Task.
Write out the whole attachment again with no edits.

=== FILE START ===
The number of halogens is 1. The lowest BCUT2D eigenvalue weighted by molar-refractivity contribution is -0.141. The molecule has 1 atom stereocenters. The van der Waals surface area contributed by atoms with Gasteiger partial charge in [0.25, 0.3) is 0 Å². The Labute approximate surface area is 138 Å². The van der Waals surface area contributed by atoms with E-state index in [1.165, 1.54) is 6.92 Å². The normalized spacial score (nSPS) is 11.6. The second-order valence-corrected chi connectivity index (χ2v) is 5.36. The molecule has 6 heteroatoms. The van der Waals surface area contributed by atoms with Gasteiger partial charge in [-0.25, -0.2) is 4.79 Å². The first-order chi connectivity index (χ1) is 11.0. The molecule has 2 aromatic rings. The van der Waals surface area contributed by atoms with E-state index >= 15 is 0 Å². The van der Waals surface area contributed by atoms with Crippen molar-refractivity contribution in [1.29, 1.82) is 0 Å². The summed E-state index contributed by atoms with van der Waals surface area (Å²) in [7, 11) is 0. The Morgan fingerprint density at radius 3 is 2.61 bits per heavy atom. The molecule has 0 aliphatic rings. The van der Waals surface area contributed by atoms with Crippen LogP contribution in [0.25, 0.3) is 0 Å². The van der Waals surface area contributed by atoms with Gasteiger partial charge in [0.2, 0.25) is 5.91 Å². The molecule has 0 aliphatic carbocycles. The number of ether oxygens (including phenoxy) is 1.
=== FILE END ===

The number of halogens is 1. The lowest BCUT2D eigenvalue weighted by molar-refractivity contribution is -0.141. The molecule has 1 atom stereocenters. The van der Waals surface area contributed by atoms with Gasteiger partial charge in [0.25, 0.3) is 0 Å². The Labute approximate surface area is 138 Å². The van der Waals surface area contributed by atoms with E-state index in [1.165, 1.54) is 6.92 Å². The normalized spacial score (nSPS) is 11.6. The second-order valence-corrected chi connectivity index (χ2v) is 5.36. The molecule has 6 heteroatoms. The van der Waals surface area contributed by atoms with Gasteiger partial charge in [-0.25, -0.2) is 4.79 Å². The first-order chi connectivity index (χ1) is 11.0. The molecule has 2 aromatic rings. The van der Waals surface area contributed by atoms with E-state index >= 15 is 0 Å². The van der Waals surface area contributed by atoms with Crippen molar-refractivity contribution in [1.29, 1.82) is 0 Å². The summed E-state index contributed by atoms with van der Waals surface area (Å²) in [7, 11) is 0. The Morgan fingerprint density at radius 3 is 2.61 bits per heavy atom. The molecule has 0 aliphatic rings. The van der Waals surface area contributed by atoms with Crippen LogP contribution in [0.25, 0.3) is 0 Å². The van der Waals surface area contributed by atoms with Gasteiger partial charge in [0.2, 0.25) is 5.91 Å². The molecule has 0 aliphatic carbocycles. The number of ether oxygens (including phenoxy) is 1.